THE BLOG
03/21/2014 11:59 am ET | Updated May 21, 2014

Just Spell My Stock Symbol Right

One day last week, my wife called me and she was aghast regarding the story of Josh Hardy, a seven-year-old cancer survivor from Virginia who is suffering from a severe infection due to his weakened immune system. There's a drug in development that can treat Hardy's critical and potentially fatal condition, but the pharmaceutical company was refusing to give the medicine to the kid.

Brincidofovir, an experimental drug from a company called Chimerix, has yet to be approved by the Food and Drug Administration. However, under a policy known as "compassionate use," the FDA can approve the use of experimental drugs in situations like the one facing Hardy. Chimerix said no.

The company could have quietly been the hero, but Chimerix chose to, rather vocally, turn down Hardy's request for compassionate use.

His parents then began a social media campaign which quickly went viral -- which explains why my wife was spitting mad at Chimerix's CEO. This is just one reason not to get between Moms and their kid's medicine.

Ever playing the devil's advocate, I reviewed the stories online while Mrs. David attacked corporate greed. The company made some interesting arguments. First, the treatment is expensive and someone would have to pay for it. Second, Chimerix, though publicly traded, is not yet profitable and it has been working on getting this product to market for years. Figuring out how to treat Hardy, the company argued, would slow down its ability to treat others. This "needs of the many vs. needs of the few" argument, though Star Trek-esque, was actually compelling to me as a business person.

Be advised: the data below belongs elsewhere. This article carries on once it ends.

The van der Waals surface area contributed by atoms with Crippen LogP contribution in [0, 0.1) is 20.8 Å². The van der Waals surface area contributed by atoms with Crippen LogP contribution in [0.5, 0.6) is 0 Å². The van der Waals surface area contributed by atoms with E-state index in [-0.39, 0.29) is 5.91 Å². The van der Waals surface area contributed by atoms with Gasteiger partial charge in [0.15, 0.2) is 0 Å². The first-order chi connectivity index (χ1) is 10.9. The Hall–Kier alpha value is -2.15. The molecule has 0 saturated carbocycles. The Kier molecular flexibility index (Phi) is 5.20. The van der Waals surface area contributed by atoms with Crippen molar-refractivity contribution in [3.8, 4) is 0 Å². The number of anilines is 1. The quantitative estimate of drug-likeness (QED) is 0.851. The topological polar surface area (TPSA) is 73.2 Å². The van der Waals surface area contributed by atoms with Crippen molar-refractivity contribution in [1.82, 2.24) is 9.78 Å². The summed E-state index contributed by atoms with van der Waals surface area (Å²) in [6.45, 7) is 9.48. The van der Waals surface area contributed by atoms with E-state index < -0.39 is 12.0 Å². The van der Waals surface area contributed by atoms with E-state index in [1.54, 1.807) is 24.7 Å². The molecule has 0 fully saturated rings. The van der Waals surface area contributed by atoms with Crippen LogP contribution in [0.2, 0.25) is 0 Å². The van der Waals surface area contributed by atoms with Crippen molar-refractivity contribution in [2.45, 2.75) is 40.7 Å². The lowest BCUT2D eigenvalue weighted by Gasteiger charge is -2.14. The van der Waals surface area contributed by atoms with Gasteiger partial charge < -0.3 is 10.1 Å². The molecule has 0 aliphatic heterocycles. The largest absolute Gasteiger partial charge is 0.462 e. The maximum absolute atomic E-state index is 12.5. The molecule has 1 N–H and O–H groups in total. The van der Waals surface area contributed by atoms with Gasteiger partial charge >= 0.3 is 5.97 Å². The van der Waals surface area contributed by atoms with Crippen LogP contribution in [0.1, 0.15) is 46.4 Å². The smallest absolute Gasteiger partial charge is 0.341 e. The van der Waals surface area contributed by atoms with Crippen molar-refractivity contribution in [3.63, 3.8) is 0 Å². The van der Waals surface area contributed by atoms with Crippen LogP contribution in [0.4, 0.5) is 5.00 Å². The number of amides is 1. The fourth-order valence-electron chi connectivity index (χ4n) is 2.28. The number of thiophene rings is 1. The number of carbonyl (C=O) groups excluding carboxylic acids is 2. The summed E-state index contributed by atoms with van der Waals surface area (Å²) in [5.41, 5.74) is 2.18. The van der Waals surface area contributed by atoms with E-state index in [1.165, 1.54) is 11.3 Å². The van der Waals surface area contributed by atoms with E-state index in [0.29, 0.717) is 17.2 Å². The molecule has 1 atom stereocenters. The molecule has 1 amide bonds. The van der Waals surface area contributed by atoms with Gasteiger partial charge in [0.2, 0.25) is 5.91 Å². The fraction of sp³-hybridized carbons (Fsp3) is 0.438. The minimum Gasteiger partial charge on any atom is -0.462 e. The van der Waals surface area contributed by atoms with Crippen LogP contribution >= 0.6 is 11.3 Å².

Many national media outlets weighed-in and Chimerix and its CEO Kenneth Moch were getting crucified. Moch was firmly on the record, telling CNN he wouldn't back down from his decision to not to give Hardy the drug.

Moch explained to media outlets that other children had applied for compassionate use exemptions to take the experimental drug, but the company was initially worried about how it could ethically say yes to Hardy and no to others. Moch had said that prescribing the drug outside of its safety and efficacy trials could derail the drug approval process. The company has been working on it for 14 years.

Eventually, Chimerix relented and announced that it had worked out a way to start a new FDA-sponsored trial that would include Hardy -- the boy would get the drug. There was much rejoicing.

But is this just another case of public pressure influencing a company's behavior? Is this another Change.org success story? I'm not so sure.

The typical PR guy advice in such situations is that companies need to monitor social media mentions and look for ways to put out the fire of a public relations crisis like this one quickly. When USA Today is calling your company dispassionate, you ought to look closely at your behavior for fear of public backlash.

And is your CEO crazy to be out-front on this situation and publicly deny a dying boy a chance to live? Or crazy like a fox?

Sometimes the theory of any PR is good PR makes sense. And in this case, negative PR is actually great PR. Here's why:

  1. Few outside of the biomedical community had heard of Chimerix or its drug. By turning down Hardy, the company made national news -- driving attention to the company and its offerings. It's cold-blooded, but so is business.
  2. The FDA was in the cross hairs too and Chimerix appeared to have used this to its advantage. Although it took a few body blows in the beginning, the company worked out a solution which worked for the drug maker and the FDA.
  3. While lambasting Chimerex, the media was treating its product, the "officially unproven" Brincidofovir, like a miracle cure. Most companies will be OK with an image hit if its product gets the halo treatment as a counter balance.

In the end, there were many winners. Hardy got his meds and is reported to be improving. Chimerix was lauded as a belated hero by Hardy's parents. And the company's stock price, which was trading at around $19 before the controversy began, closed north of $25 yesterday.

While I can't argue for corporate dispassion on a regular basis, sometimes taking a PR hit can yield positive business results. Whether Chimerix did this on purpose is open for debate, but it's tough to argue with the results.

This post originally appeared on DavidPRblog.com.